Zeitgeist is my ongoing series of paintings that explores the subject of humanity and its relationship with personal technology. I created this work to act as a social documentary that poses questions about the digital age in which we live, and the status of the human being living in that society. My inspiration for this work came from our ever-more consuming attachment to personal technology. We are all obsessed with it, and it’s quickly becoming a force that governs modern life.
You might have expected photography to displace painting when it came to depicting the modernity of post-war Britain but for Terence Cuneo it was the more traditional art form that worked best. A major retrospective of his work in Hull shows how his paintings of trains, motorways and aeroplanes were perfectly suited to a country aiming to shrug off austerity, according to curator Andrew McLean. “He was actually very much of the moment.
It has been compared with 1789, France’s historic Year of Revolution, and to 1917 in Russia when the Bolsheviks brutally overthrew the old order. In 1968, though, it was a revolution that came with a soundtrack supplied by The Rolling Stones and The Beatles, and many of its foot soldiers were students who went home at night to watch themselves on TV news.
Muck Rack makes it simple to find people, tweets, or articles that mention any name, keyword, company, hashtag etc. We've compiled this guide to help you make the most of your search.
Selecting a term
Start searching tweets, articles from media outlets, articles mentioned in tweets, journalists'
names, titles and bios with some suggested searches:
Companies or Topics (e.g. iPhone, Microsoft)
Phrases (e.g. "cloud computing") — use quotes to keep the terms together
Twitter handles (e.g. @username) — returns those who have mentioned or replied to
Names (e.g. "David Pogue")
Hashtags (e.g. #sxsw, #london2012)
Bio details (e.g. vegan, Olympics, father)
Muck Rack's Advanced Search allows for many boolean operators.
Find results that mention multiple specified terms, use AND or
+. For example, ensure each result contains both Elon Musk and Mark Zuckerberg by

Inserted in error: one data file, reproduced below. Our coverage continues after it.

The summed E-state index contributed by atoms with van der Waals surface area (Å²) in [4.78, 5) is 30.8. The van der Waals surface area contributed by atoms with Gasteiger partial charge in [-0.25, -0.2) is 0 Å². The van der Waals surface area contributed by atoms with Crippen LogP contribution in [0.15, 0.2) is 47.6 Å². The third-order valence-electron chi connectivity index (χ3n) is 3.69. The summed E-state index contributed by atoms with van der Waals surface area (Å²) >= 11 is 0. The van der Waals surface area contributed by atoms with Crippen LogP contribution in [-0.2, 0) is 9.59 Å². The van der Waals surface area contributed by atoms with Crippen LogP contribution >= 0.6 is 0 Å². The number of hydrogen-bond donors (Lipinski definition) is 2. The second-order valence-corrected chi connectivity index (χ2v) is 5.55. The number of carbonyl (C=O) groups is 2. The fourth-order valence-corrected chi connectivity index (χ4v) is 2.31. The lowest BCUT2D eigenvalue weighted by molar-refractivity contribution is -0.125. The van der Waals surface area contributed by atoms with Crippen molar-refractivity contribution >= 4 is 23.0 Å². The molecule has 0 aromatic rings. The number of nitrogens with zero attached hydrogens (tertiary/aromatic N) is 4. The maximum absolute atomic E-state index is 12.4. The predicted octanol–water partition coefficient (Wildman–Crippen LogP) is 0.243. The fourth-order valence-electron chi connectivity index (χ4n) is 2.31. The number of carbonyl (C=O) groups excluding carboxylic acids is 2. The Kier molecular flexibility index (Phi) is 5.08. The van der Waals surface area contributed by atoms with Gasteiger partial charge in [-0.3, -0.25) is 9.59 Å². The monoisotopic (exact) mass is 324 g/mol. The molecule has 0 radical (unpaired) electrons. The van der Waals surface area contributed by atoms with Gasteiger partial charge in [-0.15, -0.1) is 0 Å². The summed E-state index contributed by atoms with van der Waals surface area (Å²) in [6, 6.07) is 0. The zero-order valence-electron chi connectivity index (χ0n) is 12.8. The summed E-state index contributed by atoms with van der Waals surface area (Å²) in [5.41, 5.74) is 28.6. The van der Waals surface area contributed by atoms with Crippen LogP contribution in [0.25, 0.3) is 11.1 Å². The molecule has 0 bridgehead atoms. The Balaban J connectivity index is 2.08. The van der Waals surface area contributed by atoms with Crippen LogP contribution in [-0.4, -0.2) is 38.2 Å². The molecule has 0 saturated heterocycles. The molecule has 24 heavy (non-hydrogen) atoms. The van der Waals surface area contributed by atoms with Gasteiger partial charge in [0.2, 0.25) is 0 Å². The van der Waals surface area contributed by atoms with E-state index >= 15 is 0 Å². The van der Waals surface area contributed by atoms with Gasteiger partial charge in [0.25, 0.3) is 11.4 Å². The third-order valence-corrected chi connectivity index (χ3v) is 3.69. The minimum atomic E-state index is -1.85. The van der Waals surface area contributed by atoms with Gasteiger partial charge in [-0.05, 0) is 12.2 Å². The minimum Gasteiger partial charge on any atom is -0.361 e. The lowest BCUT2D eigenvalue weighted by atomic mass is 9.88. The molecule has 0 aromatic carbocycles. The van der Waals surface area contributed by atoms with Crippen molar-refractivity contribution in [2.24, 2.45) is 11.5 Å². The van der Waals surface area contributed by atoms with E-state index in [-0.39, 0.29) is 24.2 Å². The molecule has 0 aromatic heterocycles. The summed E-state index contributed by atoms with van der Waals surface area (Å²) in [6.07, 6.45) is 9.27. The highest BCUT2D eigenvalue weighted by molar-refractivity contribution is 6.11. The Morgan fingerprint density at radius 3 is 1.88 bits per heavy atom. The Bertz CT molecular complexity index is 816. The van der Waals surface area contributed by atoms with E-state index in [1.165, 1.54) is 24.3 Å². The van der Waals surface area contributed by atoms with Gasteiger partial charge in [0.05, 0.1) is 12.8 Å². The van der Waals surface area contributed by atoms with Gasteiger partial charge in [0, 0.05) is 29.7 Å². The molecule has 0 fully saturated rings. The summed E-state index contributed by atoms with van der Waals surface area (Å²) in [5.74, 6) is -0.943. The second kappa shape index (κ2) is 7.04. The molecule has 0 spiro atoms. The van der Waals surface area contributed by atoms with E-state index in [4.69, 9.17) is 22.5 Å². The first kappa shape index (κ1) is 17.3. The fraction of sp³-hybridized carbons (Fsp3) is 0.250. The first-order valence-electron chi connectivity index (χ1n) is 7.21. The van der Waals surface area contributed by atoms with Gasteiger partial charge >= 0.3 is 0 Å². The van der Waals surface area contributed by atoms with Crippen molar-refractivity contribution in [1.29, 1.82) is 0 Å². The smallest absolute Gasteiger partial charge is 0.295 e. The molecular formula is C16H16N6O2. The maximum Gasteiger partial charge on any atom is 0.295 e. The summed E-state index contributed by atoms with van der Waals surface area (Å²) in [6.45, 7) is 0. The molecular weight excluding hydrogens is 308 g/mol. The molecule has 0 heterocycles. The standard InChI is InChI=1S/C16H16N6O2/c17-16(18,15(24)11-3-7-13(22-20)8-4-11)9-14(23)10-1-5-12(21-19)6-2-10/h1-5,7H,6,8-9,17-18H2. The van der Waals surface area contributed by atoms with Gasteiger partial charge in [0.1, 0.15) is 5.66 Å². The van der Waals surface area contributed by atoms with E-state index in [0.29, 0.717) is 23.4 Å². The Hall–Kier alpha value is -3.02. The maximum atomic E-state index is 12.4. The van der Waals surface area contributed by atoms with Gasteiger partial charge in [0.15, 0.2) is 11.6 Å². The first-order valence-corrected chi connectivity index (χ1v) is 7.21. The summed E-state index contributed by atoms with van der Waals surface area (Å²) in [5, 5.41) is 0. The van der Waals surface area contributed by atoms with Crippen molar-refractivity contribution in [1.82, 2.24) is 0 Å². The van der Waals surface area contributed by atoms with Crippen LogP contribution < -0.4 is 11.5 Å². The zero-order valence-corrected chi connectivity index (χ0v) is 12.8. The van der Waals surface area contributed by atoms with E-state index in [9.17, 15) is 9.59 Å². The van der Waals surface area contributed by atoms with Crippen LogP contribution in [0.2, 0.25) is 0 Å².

searching Musk AND Zuckerberg or Musk + Zuckerberg.
Use the operators OR or , to broaden your search when you'd like either of
multiple terms to appear in results. (This is the default behavior of our search when no operators
are used). For example, results will contain either cake or cookie by searching cake OR cookie or cake,cookie
Use NOT or - to subtract results from your search. For
example, searching Disney will yield results about the Walt Disney Company as well as Walt Disney
World Resort. To exclude mentions of Disney World, search for Disney -World or Disney
When using one of these operators with a phrase, enclose it in quotation marks. For example, you can
find results about smartphones excluding Apple's iPhone 4S by searching smartphone -"iPhone
Exact case matching or punctuation
If you're searching for a brand name or keyword that relies on specific punctuation marks or capitalization, you can
find results that match your exact query by adding matchcase: before the keyword you're searching for, like matchcase:E*TRADE .
Use parentheses to separate multiple
boolean phrases. For example, to find journalists talking about having fun in Disney World or
Disneyland, search for ("disney world" OR disneyland) AND fun.
An asterisk can be used to search for any variation of a root word truncated by the asterisk. For example, searching for admin* will return results for administrator, administration, administer, administered, etc.
A near operator is an AND operator where you can control the distance between the words. You can vary the distance the near operation uses by adding a forward slash and number (between 0-99) such as strawberries NEAR/10 "whipped cream", which means the strawberries must exist within 10 words of "whipped cream".